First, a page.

How The Disfigured “Hiroshima Maidens” Got A New Lease On Life

Published May 9, 2018

When the "Hiroshima Maidens" disfigured by the atomic bombing thought their lives were over, Japan and the U.S. united to give them a second chance.

Aftermath Of Hiroshima Bombing

AFP/AFP/Getty ImagesHiroshima lies in ruins soon after the atomic bombing.

On Aug. 6, 1945, the U.S. military dropped history’s first deployed atomic bomb on the Japanese city of Hiroshima. As the crew of the plane that had just dropped the bomb watched this new weapon make most of a city and its inhabitants disappear, co-pilot Robert Lewis wrote the following words in his log: “My God, what have we done?”

Estimates of how many people that bomb killed range between 70,000 to 200,000, while countless others were permanently maimed by the blast or disfigured by burns. And even those who survived the attack — called hibakusha in Japanese — suffered long-term health effects (including abnormally high rates of cancer and birth defects) due to the lingering radiation of the nuclear bomb.

The long-lasting psychological and social effects of the bomb were particularly dreadful for women, whose prospects for marriage — and the financial stability it afforded women in the 1940s — were dashed when they were left disfigured by the bomb.

Shunned by society, a small group of these women banded together over their shared experiences. Many of them were just school girls when the bomb was dropped and as young adults were now missing eyes and noses and had burns covering huge swaths of their bodies.

The Hiroshima Maidens Come Together

Burns Of Hiroshima Victim

U.S. National Archives and Records AdministrationA survivor of the Hiroshima bomb with the pattern of her kimono burned into her skin.

The women soon captured the attention of a Methodist minister named Kiyoshi Tanimoto who had survived the blast himself. He began fundraising and trying to secure a better future for the women via not only cosmetic surgery for their appearances but also reconstructive surgery to improve functionality in their hands on which the fingers had often been fused together by scar tissue.

The fundraising process was laborious and took nearly two years. Tanimoto enlisted American journalist and editor Norman Cousins to help and in 1953 they began what Cousins called the “Hiroshima Maidens” project. They sought donations from nonprofit organizations and the general public as well as reached out to numerous hospitals seeking donated services.

Some 30,000 people donated money to pay for the women’s travel to the United States because plastic surgery was not yet an established practice in Japan. The staff at Mount Sinai Hospital in New York was moved by photographs of the women and volunteered to provide free surgeries and hospital beds.

In The Media Spotlight

Hiroshima Maidens With Kiyoshi Tanimoto

Bettmann/Getty ImagesKiyoshi Tanimoto sits with one of the Hiroshima Maidens, Shigeko Niimoto, after her arrival in New York for surgery. May 9, 1955.

The doctors performed 140 surgeries over the course of 18 months. Before and during this process, the Maidens became a media sensation. National newspapers highlighted their courage and jumped at the chance to tell a story about the atomic bomb in which Americans were viewed as heroes.

In May 1955, before their surgeries were complete, some of the Hiroshima Maidens appeared on the NBC television program This Is Your Life, an early reality show in which unwitting guests were surprised on camera by important people from their lives. An early episode featured none other than Kiyoshi Tanimoto.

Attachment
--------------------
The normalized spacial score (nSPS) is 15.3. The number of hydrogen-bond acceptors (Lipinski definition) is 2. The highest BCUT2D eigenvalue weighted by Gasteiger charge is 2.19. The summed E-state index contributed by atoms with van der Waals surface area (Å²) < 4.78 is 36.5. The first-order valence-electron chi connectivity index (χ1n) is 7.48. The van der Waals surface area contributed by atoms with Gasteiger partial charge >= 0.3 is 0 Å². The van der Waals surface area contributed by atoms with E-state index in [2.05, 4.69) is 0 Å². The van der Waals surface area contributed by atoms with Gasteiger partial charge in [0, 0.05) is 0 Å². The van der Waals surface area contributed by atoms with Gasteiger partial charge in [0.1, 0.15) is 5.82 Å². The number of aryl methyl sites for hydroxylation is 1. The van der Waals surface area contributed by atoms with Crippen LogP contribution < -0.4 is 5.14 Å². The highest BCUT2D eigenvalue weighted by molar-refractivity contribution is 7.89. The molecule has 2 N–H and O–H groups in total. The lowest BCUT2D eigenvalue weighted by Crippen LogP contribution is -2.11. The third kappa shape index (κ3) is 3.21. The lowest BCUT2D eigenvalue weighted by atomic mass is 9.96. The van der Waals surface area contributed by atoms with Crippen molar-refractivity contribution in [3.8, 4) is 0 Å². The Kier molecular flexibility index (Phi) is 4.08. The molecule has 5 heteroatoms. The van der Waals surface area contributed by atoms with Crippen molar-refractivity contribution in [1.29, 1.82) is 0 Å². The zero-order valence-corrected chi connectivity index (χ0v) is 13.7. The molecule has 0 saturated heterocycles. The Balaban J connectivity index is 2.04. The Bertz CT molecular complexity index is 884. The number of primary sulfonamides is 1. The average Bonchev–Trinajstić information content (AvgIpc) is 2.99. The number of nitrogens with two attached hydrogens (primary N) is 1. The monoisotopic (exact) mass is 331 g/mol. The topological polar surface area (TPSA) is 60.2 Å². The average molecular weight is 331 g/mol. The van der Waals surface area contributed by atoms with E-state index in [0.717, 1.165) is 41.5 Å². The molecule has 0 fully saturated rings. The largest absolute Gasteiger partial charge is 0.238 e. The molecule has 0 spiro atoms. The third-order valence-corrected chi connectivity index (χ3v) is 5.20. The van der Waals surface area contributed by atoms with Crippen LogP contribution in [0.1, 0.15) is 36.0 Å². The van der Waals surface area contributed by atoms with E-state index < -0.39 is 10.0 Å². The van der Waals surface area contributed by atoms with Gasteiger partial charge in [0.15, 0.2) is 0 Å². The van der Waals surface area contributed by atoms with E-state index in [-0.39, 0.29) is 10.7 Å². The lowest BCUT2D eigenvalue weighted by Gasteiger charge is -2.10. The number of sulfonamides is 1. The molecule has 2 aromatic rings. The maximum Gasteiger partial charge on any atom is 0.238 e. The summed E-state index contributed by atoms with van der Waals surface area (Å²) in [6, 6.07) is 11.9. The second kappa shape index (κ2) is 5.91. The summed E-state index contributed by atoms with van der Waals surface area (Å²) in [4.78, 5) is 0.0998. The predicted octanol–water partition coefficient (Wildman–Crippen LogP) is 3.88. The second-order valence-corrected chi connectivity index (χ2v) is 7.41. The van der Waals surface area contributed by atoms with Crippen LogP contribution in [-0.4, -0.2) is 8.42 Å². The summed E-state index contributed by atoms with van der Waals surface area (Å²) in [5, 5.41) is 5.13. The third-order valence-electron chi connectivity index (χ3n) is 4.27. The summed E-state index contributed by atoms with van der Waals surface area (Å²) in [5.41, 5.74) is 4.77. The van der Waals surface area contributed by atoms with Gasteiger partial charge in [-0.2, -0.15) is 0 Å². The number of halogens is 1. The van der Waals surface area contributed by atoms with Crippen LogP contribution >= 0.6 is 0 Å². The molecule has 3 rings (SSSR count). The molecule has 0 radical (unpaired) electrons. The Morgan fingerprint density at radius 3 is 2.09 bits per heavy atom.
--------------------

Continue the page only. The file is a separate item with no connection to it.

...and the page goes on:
The host surprised Tanimoto by bringing his wife and children into the studio, easing into the more surprising guests to come which included two Hiroshima Maidens. They were, however, hidden behind a screen and shown only in profile “to avoid causing them any embarrassment.”

Most shockingly, the show also brought Tanimoto face-to-face with pilot Robert Lewis, who stood there stiffly while awkwardly stammering through the “What have we done?” anecdote.

Despite this ethically-questionable ratings grab, the show framed this episode as a fundraising effort focused on the Hiroshima Maidens and encouraged viewers to mail in donations.

American Guilt

Hiroshima Maidens Group Photo

Los Angeles Public LibrarySome of the Hiroshima Maidens pose for a group photo after their surgeries. 1956.

All in all, the Hiroshima Maidens and the media attention they received reflect attempts by the American public to deal with their government’s decision to drop the atomic bombs. Polling data show that most Americans were initially relieved that the war was over and supported the bombing decision immediately after the bombs were dropped but developed some doubts later on.

Nevertheless, as exemplified by This Is Your Life, media treatments of the Hiroshima Maidens’ journey and recovery in America are characterized by a lack of acknowledgment of American culpability in the bombing. The Maidens in the episode state that they are “happy to be in America and thank the United States” — with no mention of the fact that the U.S. dropped the bomb in the first place.

Of course, the Maidens were indeed grateful for their treatment in the U.S. Many of them were able to lead relatively normal lives following their surgeries. Some continued giving sporadic interviews into the 1990s and praising the doctors who had changed their lives forever.


Next, see some of the most devastating photos of the Hiroshima aftermath. Then, take a look at the Hiroshima shadows of bombing victims that were burned into the ground and remained there long after the explosion.

Elizabeth McCauley
Elizabeth McCauley is a New York City-based writer and videographer whose favorite subjects are little-known history and films that don't have enough dialogue.
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